I suspect that the mechanism involved (they don't say) in the repair of the genes which end up going back to normal is related to the production of O6-methyl-transferase via the MGMT complex sites on the long arm of c21 -- the same thing that results in chemo-resistance to cancers, such as pancreatic cancer or glioblastoma, when combined with the appropriate mutation of the p53 gene on c17.

I think as long as it doesn't involve a long term mutation of a cancer related gene, such that it effect the germ cells, it's not a problem. Since you tend to come pre-packed with all the germ cells you are ever going to have in your lifetime, then the issue will be smoking by pregnant women, and all other damage that results in disease will only be self-inflicted diseases, rather than heritable.

Which still means they've failed to answer the question of whether or not it's heritable, because they've failed to discuss whether or not it impacts germ cells (arguably unlikely, but it'd be nice to have an answer, particularly when making decisions on how and when to regulate smoking, or minimally, smoking in public).

Comment Re:They don't answer the only question we care abo (Score 2) 176

"pollute the human genome" Nice one, Hitler!

We already prohibit general use of a number of medical interventions based on transplanting porcine cells into humans.

For example, it's possible to exploit the immune privilege of the brain in order to transplant fetal pig brain cells into humans to treat conditions such as Parkinson's, Huntington's and islet cells into the pancreas of people with Type I diabetes.

The big risk is Porcine endogenous retrovirus (PERV -- yes, it's actually called that), being transmitted, and becoming part of the human genome. Thus, people who have received these xenografts are prohibited from sexual reproduction post-graft (although it's possible to save germ cells prior, to permit in vitro fertilization techniques).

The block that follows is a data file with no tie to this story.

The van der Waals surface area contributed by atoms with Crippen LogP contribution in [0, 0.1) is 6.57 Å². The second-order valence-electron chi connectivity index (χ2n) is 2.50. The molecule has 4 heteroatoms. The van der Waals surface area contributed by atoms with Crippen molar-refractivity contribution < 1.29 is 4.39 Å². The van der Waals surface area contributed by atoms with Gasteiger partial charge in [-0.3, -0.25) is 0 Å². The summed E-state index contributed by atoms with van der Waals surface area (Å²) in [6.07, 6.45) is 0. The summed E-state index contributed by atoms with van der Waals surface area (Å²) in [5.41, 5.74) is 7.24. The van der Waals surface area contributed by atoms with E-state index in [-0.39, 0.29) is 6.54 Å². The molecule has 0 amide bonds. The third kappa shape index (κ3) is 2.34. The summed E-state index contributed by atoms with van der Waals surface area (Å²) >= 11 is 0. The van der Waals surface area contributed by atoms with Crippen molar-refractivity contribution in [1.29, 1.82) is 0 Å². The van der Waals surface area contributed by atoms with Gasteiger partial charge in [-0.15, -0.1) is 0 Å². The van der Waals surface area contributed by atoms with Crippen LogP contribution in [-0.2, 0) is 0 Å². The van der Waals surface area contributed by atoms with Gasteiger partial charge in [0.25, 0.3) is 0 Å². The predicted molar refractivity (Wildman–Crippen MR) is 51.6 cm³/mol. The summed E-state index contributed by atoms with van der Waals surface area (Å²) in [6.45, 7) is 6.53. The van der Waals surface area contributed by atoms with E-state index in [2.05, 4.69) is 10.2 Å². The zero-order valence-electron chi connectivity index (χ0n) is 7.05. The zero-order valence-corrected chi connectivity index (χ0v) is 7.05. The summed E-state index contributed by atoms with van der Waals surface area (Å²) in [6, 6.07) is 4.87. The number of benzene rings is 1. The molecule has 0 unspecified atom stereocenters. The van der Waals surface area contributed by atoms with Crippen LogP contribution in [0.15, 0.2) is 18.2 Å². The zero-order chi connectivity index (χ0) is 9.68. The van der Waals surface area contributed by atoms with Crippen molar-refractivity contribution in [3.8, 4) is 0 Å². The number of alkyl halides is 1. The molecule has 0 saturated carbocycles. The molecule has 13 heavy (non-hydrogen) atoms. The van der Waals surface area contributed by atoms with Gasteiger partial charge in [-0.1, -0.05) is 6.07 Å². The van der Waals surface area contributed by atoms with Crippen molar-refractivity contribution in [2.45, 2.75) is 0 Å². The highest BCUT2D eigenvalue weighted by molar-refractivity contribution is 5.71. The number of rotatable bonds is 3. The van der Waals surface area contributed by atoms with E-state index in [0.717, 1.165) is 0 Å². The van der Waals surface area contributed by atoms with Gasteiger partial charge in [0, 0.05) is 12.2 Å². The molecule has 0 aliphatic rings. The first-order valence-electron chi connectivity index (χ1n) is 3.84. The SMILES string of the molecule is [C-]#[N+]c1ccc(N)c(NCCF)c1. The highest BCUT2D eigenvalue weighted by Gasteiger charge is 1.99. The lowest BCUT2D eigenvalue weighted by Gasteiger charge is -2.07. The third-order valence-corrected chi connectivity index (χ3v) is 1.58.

See also:

Porcine xenografts in Parkinson's disease and Huntington's disease patients: preliminary results.
http://www.ncbi.nlm.nih.gov/pu...

So yes, numb-nuts: "pollute the human genome".

It's not Hitlerian, or in any way related to eugenics to prevent introduction of DNA errors or endogenous viruses into the general genome in a heritable way.

Comment They don't answer the only question we care about. (Score 4, Insightful) 176

They don't answer the only question we care about.

Heritability.

If it doesn't damage your kids genes ...and by extension, pollute the human genome ...then I don't care if you are dumb enough to damage your own health.

Unless you are a close relative, or smoke around me, it's no skin off my nose, if you want to commit suicide by cigarette or a Kevorkian death machine.

Comment Re:What's our take away on this supposed to be? (Score 2) 86

It's not that they suck at their jobs. Due to "fairness, transparency and accountability" requirements any testing methodology they come up with has to be fully documented and given to the manufacturers ahead of time. Manufacturers being the scum-sucking bastards that they are will, of course, run all these tests in their own labs ahead of time and tweak the crap out of things so they come out on top.

Sorry, but the tests are supposed to be "representative of normal usage".

Even if they document the tests, if they can be gamed in a test representative of "normal usage", then the same gaming will kick in on actual "normal usage", and so the test will not have been gamed.